When a government makes the stupid purchase, taxpayers suffer and the politicians get a couple years to spin their way out of it before facing the next re-election. By then, voters are likely to have forgotten or given up.

    The government is run by politicians and politicians are, well, political. Political does not imply any sort of managerial or financial sense.

  • by mikosullivan ( 320993 ) <miko@nosPam.idocs.com> on Wednesday April 17, 2002 @01:46PM (#3360048)
    ... City of Largo, FL [consultingtimes.com] obtains more Linux licenses than it needs!!!! Mistake costs them.... um, nothing.
  • They recently also spent a lot of money making a switch from Novell GroupWise, to Lotus Notes. Why? Nobody really knows, though it's suspected that it's because someone was looking at a supervisor's mail and he wanted an encrypting mail system. (Of course, GroupWise is encrypting, but they went with Notes anyway.)

    They've spent hundreds of millions of dollars making the switch, and are spending more every day trying to keep it up to date and running.

    California knows how to waste money.
  • Let me tell you about our electric power...
  • Oh really? (Score:5, Funny)

    by jhines0042 ( 184217 ) on Wednesday April 17, 2002 @01:53PM (#3360113) Journal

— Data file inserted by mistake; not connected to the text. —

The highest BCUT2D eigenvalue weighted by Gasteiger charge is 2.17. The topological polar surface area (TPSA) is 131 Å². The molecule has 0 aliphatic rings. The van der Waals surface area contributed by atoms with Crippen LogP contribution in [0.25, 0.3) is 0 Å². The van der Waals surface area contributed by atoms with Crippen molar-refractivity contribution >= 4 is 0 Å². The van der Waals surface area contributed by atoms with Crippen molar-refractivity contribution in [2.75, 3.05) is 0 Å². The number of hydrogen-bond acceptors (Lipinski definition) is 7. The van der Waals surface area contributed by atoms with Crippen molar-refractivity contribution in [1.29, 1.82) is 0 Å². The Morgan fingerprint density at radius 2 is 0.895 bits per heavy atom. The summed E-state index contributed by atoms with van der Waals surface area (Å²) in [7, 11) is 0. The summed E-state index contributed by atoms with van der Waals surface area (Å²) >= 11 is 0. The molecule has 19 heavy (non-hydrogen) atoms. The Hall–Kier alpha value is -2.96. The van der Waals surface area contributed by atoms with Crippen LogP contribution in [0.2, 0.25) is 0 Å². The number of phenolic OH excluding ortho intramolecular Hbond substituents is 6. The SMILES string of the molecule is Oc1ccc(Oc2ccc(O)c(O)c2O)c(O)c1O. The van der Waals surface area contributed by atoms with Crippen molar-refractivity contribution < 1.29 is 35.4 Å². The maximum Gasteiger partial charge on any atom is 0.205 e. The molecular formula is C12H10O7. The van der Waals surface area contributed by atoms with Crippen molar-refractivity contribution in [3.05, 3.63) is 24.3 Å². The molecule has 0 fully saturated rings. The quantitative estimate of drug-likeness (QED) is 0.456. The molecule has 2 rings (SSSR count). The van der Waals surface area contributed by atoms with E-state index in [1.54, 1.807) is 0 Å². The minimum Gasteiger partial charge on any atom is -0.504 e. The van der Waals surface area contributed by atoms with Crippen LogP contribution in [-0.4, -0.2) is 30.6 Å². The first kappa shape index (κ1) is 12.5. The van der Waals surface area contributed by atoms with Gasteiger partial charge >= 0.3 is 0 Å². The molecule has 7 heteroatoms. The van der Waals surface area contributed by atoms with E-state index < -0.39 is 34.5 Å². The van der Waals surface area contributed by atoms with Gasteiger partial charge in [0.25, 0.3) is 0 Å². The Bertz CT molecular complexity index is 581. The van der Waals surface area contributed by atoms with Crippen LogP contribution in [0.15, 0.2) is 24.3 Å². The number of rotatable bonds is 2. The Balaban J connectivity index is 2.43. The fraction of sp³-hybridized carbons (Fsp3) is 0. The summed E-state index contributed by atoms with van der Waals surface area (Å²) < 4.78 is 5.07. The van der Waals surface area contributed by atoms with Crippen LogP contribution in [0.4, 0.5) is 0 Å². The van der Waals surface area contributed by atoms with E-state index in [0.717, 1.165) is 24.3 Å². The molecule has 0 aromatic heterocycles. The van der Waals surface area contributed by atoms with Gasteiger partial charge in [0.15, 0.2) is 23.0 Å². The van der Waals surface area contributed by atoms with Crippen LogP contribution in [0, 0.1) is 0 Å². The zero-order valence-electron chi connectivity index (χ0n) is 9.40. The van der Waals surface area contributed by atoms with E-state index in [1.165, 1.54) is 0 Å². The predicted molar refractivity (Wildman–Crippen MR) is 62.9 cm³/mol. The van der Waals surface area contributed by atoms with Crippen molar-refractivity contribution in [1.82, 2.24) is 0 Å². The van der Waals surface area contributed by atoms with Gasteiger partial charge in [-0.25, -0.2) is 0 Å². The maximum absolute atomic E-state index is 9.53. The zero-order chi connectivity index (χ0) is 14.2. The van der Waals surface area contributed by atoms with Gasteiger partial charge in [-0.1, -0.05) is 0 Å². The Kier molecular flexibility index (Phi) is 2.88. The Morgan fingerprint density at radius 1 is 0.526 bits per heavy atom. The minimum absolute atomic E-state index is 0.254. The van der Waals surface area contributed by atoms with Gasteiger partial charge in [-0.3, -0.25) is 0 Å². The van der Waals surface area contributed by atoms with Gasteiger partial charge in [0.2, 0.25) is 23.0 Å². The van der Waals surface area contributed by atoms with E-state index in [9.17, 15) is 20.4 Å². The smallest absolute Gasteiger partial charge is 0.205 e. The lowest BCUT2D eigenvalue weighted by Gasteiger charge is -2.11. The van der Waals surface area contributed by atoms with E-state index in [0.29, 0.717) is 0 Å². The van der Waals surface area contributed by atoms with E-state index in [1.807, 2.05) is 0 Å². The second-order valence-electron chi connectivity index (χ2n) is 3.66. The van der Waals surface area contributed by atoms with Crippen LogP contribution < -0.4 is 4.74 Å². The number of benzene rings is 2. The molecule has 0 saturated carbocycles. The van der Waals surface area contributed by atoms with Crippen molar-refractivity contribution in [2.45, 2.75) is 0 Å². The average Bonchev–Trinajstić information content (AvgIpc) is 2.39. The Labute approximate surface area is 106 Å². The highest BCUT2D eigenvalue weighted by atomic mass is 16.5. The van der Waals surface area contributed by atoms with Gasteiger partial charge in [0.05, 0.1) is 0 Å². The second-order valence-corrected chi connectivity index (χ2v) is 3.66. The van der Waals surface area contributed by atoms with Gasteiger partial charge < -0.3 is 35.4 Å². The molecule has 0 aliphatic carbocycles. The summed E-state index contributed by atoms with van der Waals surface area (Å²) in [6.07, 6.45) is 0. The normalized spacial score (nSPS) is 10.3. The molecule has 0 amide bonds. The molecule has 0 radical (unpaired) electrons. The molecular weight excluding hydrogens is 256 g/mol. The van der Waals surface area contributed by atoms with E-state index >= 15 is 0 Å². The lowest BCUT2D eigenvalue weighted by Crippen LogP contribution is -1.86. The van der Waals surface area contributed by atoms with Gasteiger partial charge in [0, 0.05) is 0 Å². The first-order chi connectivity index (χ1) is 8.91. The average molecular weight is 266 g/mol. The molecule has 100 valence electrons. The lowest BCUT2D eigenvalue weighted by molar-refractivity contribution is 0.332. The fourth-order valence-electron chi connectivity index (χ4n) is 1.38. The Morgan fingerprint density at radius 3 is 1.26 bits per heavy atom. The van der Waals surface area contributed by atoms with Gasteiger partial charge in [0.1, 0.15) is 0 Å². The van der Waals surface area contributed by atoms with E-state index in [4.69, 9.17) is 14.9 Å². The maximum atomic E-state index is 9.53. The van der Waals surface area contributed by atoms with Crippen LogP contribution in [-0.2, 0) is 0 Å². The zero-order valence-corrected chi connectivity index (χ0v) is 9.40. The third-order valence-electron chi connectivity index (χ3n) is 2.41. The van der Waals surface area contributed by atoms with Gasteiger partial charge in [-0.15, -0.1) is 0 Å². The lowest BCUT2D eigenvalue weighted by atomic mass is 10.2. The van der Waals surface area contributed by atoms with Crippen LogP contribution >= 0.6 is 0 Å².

He added, "This is a mess. And it's not one we need to sweep under the rug."

    And what kinds of messes DO we sweep under the rug?

  • by Greyfox ( 87712 ) on Wednesday April 17, 2002 @01:56PM (#3360143) Homepage Journal
    First the government signs on for decade-long fixed price energy prices at the height of the energy shortage (And are whining about it now that prices are a tenth what they locked in at) and now this.

    I'd be pretty pisssed off if I lived in the state...

  • The company's name was LOGICON. "CON" is part of their strategy. :)
  • by t0qer ( 230538 ) on Wednesday April 17, 2002 @02:01PM (#3360195) Homepage Journal
    My wife works for an arm of the .gov. She told me M$ has been auditing the .gov for license compliance on every level as a form of retaliation against the recent trials.

    It's sort of a funny paradox, now the .gov is wanting to say buh bye M$, but the problem is a logistical one, how do you move and train all those employee's who were brought up on M$ over to *nix.

    Just a side note to the story I wanted to add, allmost ontopic.